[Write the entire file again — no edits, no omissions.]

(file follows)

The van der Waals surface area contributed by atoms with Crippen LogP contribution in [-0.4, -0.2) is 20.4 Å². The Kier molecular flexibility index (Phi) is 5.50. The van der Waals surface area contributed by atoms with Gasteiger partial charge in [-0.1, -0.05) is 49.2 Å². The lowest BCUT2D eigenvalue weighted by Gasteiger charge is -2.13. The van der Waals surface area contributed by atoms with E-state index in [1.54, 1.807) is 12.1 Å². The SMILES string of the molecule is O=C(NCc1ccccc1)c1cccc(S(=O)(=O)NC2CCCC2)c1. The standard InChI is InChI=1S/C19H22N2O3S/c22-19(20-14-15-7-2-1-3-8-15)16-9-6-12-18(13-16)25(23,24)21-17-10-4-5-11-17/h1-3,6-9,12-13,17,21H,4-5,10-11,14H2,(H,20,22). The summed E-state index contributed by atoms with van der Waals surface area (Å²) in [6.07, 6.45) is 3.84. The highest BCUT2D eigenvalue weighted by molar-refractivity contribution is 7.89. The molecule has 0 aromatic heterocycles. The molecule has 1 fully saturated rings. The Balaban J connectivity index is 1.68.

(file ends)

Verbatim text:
The van der Waals surface area contributed by atoms with Crippen LogP contribution in [-0.4, -0.2) is 20.4 Å². The Kier molecular flexibility index (Phi) is 5.50. The van der Waals surface area contributed by atoms with Gasteiger partial charge in [-0.1, -0.05) is 49.2 Å². The lowest BCUT2D eigenvalue weighted by Gasteiger charge is -2.13. The van der Waals surface area contributed by atoms with E-state index in [1.54, 1.807) is 12.1 Å². The SMILES string of the molecule is O=C(NCc1ccccc1)c1cccc(S(=O)(=O)NC2CCCC2)c1. The standard InChI is InChI=1S/C19H22N2O3S/c22-19(20-14-15-7-2-1-3-8-15)16-9-6-12-18(13-16)25(23,24)21-17-10-4-5-11-17/h1-3,6-9,12-13,17,21H,4-5,10-11,14H2,(H,20,22). The summed E-state index contributed by atoms with van der Waals surface area (Å²) in [6.07, 6.45) is 3.84. The highest BCUT2D eigenvalue weighted by molar-refractivity contribution is 7.89. The molecule has 0 aromatic heterocycles. The molecule has 1 fully saturated rings. The Balaban J connectivity index is 1.68.